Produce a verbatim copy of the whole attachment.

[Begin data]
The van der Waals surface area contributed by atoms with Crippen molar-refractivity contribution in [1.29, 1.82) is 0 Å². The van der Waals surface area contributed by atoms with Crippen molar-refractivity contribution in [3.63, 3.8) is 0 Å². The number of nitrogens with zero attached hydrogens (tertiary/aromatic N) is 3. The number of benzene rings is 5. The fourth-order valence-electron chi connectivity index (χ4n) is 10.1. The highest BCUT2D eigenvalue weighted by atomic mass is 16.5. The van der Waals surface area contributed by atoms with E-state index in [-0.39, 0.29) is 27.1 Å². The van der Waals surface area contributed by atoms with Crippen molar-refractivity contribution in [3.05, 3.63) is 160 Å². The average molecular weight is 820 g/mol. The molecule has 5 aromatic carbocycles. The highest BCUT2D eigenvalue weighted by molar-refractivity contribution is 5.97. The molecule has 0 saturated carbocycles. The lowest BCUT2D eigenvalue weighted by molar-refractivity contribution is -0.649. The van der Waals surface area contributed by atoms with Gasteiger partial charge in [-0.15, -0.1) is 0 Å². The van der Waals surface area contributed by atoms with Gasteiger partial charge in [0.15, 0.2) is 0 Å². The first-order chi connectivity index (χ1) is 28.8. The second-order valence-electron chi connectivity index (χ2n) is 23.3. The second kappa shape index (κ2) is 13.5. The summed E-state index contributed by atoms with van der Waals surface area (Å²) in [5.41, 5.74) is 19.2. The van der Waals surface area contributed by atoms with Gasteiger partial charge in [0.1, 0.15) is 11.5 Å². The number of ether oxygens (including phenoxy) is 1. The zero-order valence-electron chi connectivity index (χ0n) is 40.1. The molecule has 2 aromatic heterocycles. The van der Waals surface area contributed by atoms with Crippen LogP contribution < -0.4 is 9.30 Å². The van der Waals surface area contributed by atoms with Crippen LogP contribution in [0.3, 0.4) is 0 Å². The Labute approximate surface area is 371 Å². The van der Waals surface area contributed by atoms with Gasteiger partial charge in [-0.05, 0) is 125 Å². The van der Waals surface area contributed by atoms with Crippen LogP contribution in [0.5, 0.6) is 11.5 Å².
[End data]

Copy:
The van der Waals surface area contributed by atoms with Crippen molar-refractivity contribution in [1.29, 1.82) is 0 Å². The van der Waals surface area contributed by atoms with Crippen molar-refractivity contribution in [3.63, 3.8) is 0 Å². The number of nitrogens with zero attached hydrogens (tertiary/aromatic N) is 3. The number of benzene rings is 5. The fourth-order valence-electron chi connectivity index (χ4n) is 10.1. The highest BCUT2D eigenvalue weighted by atomic mass is 16.5. The van der Waals surface area contributed by atoms with E-state index in [-0.39, 0.29) is 27.1 Å². The van der Waals surface area contributed by atoms with Crippen molar-refractivity contribution in [3.05, 3.63) is 160 Å². The average molecular weight is 820 g/mol. The molecule has 5 aromatic carbocycles. The highest BCUT2D eigenvalue weighted by molar-refractivity contribution is 5.97. The molecule has 0 saturated carbocycles. The lowest BCUT2D eigenvalue weighted by molar-refractivity contribution is -0.649. The van der Waals surface area contributed by atoms with Gasteiger partial charge in [-0.15, -0.1) is 0 Å². The van der Waals surface area contributed by atoms with Gasteiger partial charge in [0.15, 0.2) is 0 Å². The first-order chi connectivity index (χ1) is 28.8. The second-order valence-electron chi connectivity index (χ2n) is 23.3. The second kappa shape index (κ2) is 13.5. The summed E-state index contributed by atoms with van der Waals surface area (Å²) in [5.41, 5.74) is 19.2. The van der Waals surface area contributed by atoms with Gasteiger partial charge in [0.1, 0.15) is 11.5 Å². The number of ether oxygens (including phenoxy) is 1. The zero-order valence-electron chi connectivity index (χ0n) is 40.1. The molecule has 2 aromatic heterocycles. The van der Waals surface area contributed by atoms with Crippen LogP contribution < -0.4 is 9.30 Å². The van der Waals surface area contributed by atoms with Crippen LogP contribution in [0.3, 0.4) is 0 Å². The Labute approximate surface area is 371 Å². The van der Waals surface area contributed by atoms with Gasteiger partial charge in [-0.05, 0) is 125 Å². The van der Waals surface area contributed by atoms with Crippen LogP contribution in [0.5, 0.6) is 11.5 Å².